Novel Bispecific Antibody Zanidatamab in Advanced HER2-Expressing or HER2-Amplified Cancers

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In a phase I dose-escalation and expansion study reported in The Lancet Oncology, Funda Meric-Bernstam, MD, and colleagues found that zanidatamab, a novel bispecific monoclonal antibody directed against two nonoverlapping domains of HER2, showed activity in locally advanced or metastatic HER2-expressing or HER2-amplified solid tumors.

Funda Meric-Bernstam, MD

Funda Meric-Bernstam, MD

Study Details

The international multicenter study enrolled patients between September 2016 and March 2021. In the dose-escalation phase, 46 patients received zanidatamab at doses of 5 to 30 mg/kg at intervals of 1, 2, or 3 weeks. In the expansion phase, 86 patients received zanidatamab at the recommended dose for further testing, including 22 with biliary tract cancer, 28 with colorectal cancer, and 36 with other cancers (excluding breast and gastroesophageal cancers).

Dose-Escalation Phase

During dose escalation, no dose-limiting toxicities were identified, and no maximum tolerated dose was reached. The recommended dose for the expansion cohort was 20 mg/kg every 2 weeks. The most commonly reported treatment-related adverse events of any grade were diarrhea (52%, all grade 1–2), infusion reactions (43%, all grade 1–2), and diarrhea (20%, all grade 1–2). A total of five grade 3 events were observed (consisting of fatigue, decreased appetite, arthralgia, hypertension, and hypophosphatemia).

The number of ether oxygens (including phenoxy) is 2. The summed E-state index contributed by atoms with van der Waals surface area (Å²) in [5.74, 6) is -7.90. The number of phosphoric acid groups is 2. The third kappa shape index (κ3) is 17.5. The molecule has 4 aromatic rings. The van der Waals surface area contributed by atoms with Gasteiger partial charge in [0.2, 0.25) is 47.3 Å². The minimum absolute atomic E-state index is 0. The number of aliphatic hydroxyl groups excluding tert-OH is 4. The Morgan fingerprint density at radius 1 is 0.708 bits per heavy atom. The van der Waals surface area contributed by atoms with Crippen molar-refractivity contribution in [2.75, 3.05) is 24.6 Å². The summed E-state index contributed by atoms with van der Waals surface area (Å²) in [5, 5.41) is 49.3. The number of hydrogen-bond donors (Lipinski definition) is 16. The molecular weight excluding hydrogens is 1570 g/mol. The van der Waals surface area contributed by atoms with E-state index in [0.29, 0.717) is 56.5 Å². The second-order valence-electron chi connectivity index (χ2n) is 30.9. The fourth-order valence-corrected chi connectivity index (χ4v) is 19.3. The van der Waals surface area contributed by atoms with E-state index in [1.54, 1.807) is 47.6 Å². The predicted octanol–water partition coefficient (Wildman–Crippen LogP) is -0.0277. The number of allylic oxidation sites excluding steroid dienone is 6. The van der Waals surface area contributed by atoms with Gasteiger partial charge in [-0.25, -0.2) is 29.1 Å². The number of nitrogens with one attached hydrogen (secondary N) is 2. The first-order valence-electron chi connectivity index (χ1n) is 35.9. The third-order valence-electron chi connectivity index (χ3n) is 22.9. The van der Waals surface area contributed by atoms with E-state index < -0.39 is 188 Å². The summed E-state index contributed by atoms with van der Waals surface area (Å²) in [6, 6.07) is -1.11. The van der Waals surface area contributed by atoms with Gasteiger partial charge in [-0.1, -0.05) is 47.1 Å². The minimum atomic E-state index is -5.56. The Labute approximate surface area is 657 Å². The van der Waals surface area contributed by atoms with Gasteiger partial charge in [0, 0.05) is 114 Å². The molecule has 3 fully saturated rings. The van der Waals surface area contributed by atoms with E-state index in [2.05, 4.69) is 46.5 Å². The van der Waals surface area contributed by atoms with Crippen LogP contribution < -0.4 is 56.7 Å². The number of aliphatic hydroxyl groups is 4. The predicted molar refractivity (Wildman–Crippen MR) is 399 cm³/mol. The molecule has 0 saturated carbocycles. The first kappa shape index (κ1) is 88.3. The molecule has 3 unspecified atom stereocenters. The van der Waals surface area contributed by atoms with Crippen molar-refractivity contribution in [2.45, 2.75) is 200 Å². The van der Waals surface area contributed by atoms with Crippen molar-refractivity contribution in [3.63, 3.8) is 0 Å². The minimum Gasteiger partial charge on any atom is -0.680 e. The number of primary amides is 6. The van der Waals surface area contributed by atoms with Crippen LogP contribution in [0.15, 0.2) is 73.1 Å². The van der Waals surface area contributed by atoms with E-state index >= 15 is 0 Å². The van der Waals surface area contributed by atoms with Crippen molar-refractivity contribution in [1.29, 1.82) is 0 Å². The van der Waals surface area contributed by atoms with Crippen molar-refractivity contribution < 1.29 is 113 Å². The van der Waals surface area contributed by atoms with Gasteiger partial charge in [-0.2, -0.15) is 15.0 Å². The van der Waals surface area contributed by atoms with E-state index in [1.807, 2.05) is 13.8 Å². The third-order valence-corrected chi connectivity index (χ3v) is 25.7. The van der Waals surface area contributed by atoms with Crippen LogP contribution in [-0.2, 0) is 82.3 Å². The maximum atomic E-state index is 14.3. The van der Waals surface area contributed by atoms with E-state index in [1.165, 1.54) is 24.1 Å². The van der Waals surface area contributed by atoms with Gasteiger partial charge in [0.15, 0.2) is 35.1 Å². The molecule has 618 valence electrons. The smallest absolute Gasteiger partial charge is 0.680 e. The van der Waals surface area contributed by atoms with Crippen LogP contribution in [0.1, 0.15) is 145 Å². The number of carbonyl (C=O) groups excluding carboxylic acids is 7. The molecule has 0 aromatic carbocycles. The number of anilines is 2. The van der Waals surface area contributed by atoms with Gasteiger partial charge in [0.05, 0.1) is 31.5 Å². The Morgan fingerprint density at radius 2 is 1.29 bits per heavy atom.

Expansion Phase

Among all 86 patients receiving 20 mg/kg of zanidatamab every 2 weeks, confirmed objective responses (all partial) were observed in 31 (37%, 95% confidence interval [CI] = 27%–49%), including in 8 (38%) of 21 with biliary tract cancer, 10 (38%) of 26 with colorectal cancer, and 13 (36%) of 36 with other cancers. Stable disease was observed in an additional 37% of all patients (24%, 38%, and 44% of the three respective groups). Median response durations were 6.9 months (95% CI = 5.6–16.7 months) among all responders, including 8.5 months, 5.6 months, and 9.7 months among those with biliary tract, colorectal, and other cancers, respectively. 


  • The majority of treatment-related adverse events during dose escalation were grade 1–2.
  • Objective response was observed in 37% of patients receiving 20 mg/kg of zanidatamab every 2 weeks.

Median progression-free survival was 5.4 months (95% CI = 3.7–7.3 months) among all patients, including 3.5, 6.8, and 5.5 months among patients with biliary tract, colorectal, and other cancers.

The most common treatment-related adverse events of any grade were diarrhea (43%, all grade 1–2 [except for grade 3 in 1 patient]), infusion reactions (34%, all grade 1–2) and nausea and fatigue (9% each, all grade 1–2). Overall, six treatment-related grade 3 adverse events were observed in 4 (3%) of 132 patients in the study; no grade 4 events or treatment-related deaths occurred.

The investigators concluded, “These results support that HER2 is an actionable target in various cancer histologies, including biliary tract cancer and colorectal cancer. Evaluation of zanidatamab continues in ongoing studies.”

Dr. Meric-Bernstam, of the Department of Investigational Cancer Therapeutics, The University of Texas MD Anderson Cancer Center, is the corresponding author for The Lancet Oncology article.

Disclosure: The study was funded by Zymeworks. For full disclosures of the study authors, visit

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